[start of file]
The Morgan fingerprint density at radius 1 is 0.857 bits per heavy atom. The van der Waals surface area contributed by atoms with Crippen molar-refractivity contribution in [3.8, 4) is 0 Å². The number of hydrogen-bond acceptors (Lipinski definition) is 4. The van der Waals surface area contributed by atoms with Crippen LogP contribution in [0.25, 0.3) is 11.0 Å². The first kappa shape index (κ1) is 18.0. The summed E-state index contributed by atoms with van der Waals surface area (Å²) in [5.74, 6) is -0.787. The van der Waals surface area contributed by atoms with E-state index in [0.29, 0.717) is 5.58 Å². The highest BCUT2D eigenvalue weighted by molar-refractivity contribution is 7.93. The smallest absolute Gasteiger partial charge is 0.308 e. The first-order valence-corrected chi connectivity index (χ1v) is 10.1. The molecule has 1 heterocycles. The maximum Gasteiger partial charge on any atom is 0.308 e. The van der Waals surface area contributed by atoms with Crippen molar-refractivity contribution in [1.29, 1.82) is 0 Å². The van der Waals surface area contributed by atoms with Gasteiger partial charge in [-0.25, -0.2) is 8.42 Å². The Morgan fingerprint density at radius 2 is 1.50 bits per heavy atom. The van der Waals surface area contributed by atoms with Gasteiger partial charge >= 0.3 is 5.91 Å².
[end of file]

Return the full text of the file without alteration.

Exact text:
The Morgan fingerprint density at radius 1 is 0.857 bits per heavy atom. The van der Waals surface area contributed by atoms with Crippen molar-refractivity contribution in [3.8, 4) is 0 Å². The number of hydrogen-bond acceptors (Lipinski definition) is 4. The van der Waals surface area contributed by atoms with Crippen LogP contribution in [0.25, 0.3) is 11.0 Å². The first kappa shape index (κ1) is 18.0. The summed E-state index contributed by atoms with van der Waals surface area (Å²) in [5.74, 6) is -0.787. The van der Waals surface area contributed by atoms with E-state index in [0.29, 0.717) is 5.58 Å². The highest BCUT2D eigenvalue weighted by molar-refractivity contribution is 7.93. The smallest absolute Gasteiger partial charge is 0.308 e. The first-order valence-corrected chi connectivity index (χ1v) is 10.1. The molecule has 1 heterocycles. The maximum Gasteiger partial charge on any atom is 0.308 e. The van der Waals surface area contributed by atoms with Crippen molar-refractivity contribution in [1.29, 1.82) is 0 Å². The van der Waals surface area contributed by atoms with Gasteiger partial charge in [-0.25, -0.2) is 8.42 Å². The Morgan fingerprint density at radius 2 is 1.50 bits per heavy atom. The van der Waals surface area contributed by atoms with Gasteiger partial charge >= 0.3 is 5.91 Å².